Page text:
designboom has received this project from our ‘DIY submissions’ feature, where we welcome our readers to submit their own work for publication.

  • Nice idea, but design could be better!

    Dario says:
  • In such a products I would like to see more images of actual model. Especially someone riding a bike. Just to realize the proportions etc. Renderings do not really tell much and are easy way of “cutting corners”.

    Aaro says:
  • “compared to the construction of the traditional metal bicycle, this process is less labor-intensive and more accessible:…”

    Perhaps less labor-intensive, but how come a machine that is capable of producing such a huge injection moulded piece is more accessible than welding equipement?

    Rad says:
  • cleaning it would take too much. time is such an important factor in todayĀ“s lifestyle

    rodrigo says:
  • The seat looks very uncomfortable.

    nephco says:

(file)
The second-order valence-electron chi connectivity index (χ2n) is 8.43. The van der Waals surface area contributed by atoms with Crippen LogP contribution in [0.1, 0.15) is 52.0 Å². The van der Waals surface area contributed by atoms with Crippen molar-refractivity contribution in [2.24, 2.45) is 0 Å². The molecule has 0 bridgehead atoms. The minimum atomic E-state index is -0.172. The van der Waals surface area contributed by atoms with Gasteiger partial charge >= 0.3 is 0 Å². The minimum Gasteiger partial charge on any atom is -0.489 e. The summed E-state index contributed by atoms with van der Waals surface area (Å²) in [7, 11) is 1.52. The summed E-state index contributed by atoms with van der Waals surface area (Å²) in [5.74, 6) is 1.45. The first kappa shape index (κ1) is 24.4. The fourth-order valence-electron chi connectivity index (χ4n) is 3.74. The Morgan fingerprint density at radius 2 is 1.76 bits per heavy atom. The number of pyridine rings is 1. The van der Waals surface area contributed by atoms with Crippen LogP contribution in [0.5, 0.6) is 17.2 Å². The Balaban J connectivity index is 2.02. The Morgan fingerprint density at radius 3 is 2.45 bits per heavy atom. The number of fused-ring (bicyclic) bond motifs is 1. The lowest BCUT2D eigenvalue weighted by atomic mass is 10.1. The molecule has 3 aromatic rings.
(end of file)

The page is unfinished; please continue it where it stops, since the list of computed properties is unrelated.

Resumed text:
• Wow, looks like we have a few negative-Nancys up in this comment thread.

    This bike is EFFIN BRUTAL! and a refreshing approach to the ever-so-popular “bicycle reboot project.”

    TheManeuver says:
  • Amazing project!! Looks great, and let me tell you, I would buy it ( and even clean it!!) šŸ˜‰

    JesseP says:
  • Love the color palette! The first pic is my favorite
    Good job!

    Memmoo says:
  • Smart construction, it looks a bit like Barbi bike. But maybe that’s a good thing

    Sunnyk says:
  • Israeli design rocks!!

    Megabits says:
  • You can simply wash it in the yard with a hose. Cleaning a product was never a factor for me. It’s simple and smart, you have my vote.

    Pier D says: